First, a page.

This one’s a mystery. A few years back, I purchased this small, canary yellow, footed pottery jug with brown floral decoration from a dealer in the UK. I was thrilled to add it to my collection, as I had not seen another piece quite like it. But therein lies the conundrum. It’s such an unusual piece that I can’t find any information about it. After showing it to a few experts in the field, it has been determined that it was most likely made in North East England around 1820 to 1830.

The jug stands 4.75 inches high and has a sturdy metal tinker’s replacement handle added in the 19th century. If anyone has further information about this jug or has seen other examples with similar decoration, please let me know. I am eager to mark this investigation “case closed!”

IMG_5467

IMG_5468

IMG_5470

IMG_5471

IMG_5474

Large jug with woven handle, c.1820

Sunday, September 25th, 2016

Early in my collecting days I purchased a small pottery cream jug with blue & white transfer decoration and a wonderful wicker replacement handle. I had not seen a repair quite like it before, woven, I believe, by a basket maker. Flash forward about 20 years when I was notified by one of my favorite dealers in the UK who offered me another jug with a similar woven handle. The photo he sent did not show the scale, so I had no idea what size the jug was. When an oversized parcel arrived a couple of weeks later, I unpacked what turned out to be a HUGE jug.

This Dutch shape pottery jug with blue and white transfer decoration and woven rattan replacement handle was made in England in the first quarter of the 1800s. Measuring 9.25 inches high and 12.5 inches wide from lip to handle, it is marked “Lasso” on the underside. It must have been much loved over the past 200 years, as is evident by the unusual replacement handle and large hole worn away on the bottom. Although unable to hold liquids today, this impressive jug and ultimate survivor still commands respect merely by sitting quietly on a shelf in my home.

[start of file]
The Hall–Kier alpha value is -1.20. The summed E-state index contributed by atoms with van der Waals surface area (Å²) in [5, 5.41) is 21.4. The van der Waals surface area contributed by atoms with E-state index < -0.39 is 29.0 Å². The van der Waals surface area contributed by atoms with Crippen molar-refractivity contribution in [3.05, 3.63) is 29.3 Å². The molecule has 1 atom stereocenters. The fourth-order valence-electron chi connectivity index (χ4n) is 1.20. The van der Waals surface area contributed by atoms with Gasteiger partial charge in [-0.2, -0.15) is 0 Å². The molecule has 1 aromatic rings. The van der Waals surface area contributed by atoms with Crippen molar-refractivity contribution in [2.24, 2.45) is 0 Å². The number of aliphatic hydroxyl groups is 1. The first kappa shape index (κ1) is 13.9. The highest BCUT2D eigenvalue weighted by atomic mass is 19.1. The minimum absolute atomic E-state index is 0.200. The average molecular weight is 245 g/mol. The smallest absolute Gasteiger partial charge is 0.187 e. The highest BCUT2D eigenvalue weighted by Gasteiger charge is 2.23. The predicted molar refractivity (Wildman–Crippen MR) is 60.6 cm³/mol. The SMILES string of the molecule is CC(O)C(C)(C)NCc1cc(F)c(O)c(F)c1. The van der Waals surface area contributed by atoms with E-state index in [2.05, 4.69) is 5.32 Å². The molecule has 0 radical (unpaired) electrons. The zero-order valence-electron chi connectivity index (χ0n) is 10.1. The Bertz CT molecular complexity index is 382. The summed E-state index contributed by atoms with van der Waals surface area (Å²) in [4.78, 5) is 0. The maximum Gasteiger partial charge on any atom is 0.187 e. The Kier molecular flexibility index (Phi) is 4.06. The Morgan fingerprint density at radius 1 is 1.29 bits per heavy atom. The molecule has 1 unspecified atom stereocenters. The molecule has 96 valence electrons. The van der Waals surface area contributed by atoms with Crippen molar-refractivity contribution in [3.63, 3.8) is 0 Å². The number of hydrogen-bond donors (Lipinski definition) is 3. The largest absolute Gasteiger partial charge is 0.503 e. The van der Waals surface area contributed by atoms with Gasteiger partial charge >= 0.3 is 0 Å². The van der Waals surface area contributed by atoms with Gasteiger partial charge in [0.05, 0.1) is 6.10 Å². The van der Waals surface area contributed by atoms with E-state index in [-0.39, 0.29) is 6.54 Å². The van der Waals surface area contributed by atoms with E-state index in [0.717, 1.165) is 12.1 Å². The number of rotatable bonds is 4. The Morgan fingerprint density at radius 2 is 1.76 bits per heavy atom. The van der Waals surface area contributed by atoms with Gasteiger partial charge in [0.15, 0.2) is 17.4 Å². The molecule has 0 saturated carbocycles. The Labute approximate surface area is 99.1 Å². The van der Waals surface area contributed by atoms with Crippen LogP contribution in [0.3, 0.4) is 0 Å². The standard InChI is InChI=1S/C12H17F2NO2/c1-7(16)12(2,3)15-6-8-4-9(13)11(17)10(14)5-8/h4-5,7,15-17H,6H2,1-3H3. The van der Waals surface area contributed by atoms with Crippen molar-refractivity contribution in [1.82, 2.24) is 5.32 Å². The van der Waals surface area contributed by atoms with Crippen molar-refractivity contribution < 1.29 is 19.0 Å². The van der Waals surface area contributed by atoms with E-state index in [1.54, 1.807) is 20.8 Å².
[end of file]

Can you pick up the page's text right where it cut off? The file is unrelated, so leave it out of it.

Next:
IMG_9257 - Version 3

IMG_9262

IMG_9278

IMG_9271

IMG_9268

IMG_9265

IMG_9287

IMG_9283

This jug with similar form and decoration shows what the original handle on my jug may have looked like.

NorthernSceneryJug1a (1050x900)

Photo courtesy of Applecross Antiques

Davenport Hydra jug, c.1810

Saturday, September 10th, 2016

This octagonal shaped jug with a snake form handle was made in Staffordshire, England, in the early 1800s. It is decorated with a cobalt blue geometric border, chrysanthemums, and leaves, with red and green overpainting and gilt highlights. On the underside is the stamp “DAVENPORT STONE CHINA,” which dates this jug to 1805-1820. It stands 7 inches high and is 6.5 inches wide from lip to handle.

It appears that well over 100 years ago this jug had a great fall, but unlike Humpty Dumpty, it WAS put back together again. A “china mender” used 27 metal staples to secure the cracks, adding an unintentional secondary pattern to the already busy design. For extra precaution, red wax was applied to the cracks on the inside, as a deterrent against possible leakage.

IMG_9209 - Version 2

IMG_9213

IMG_9216

IMG_9214

IMG_9233

IMG_9227

IMG_9223

IMG_9243

IMG_9238

The Slaughter Feast jug, c.1795

Saturday, August 13th, 2016

This pearlware pottery Prattware jug was most likely made in Staffordshire, England, between 1790 and 1800. It has molded polychrome relief decoration, with The Slaughter Feast, attributed to Ralph Wood, on one side of the jug and An Offering of Peace, designed by Lady Templetown and modeled by William Hackwood, on the other side. It measures 6.25 inches high.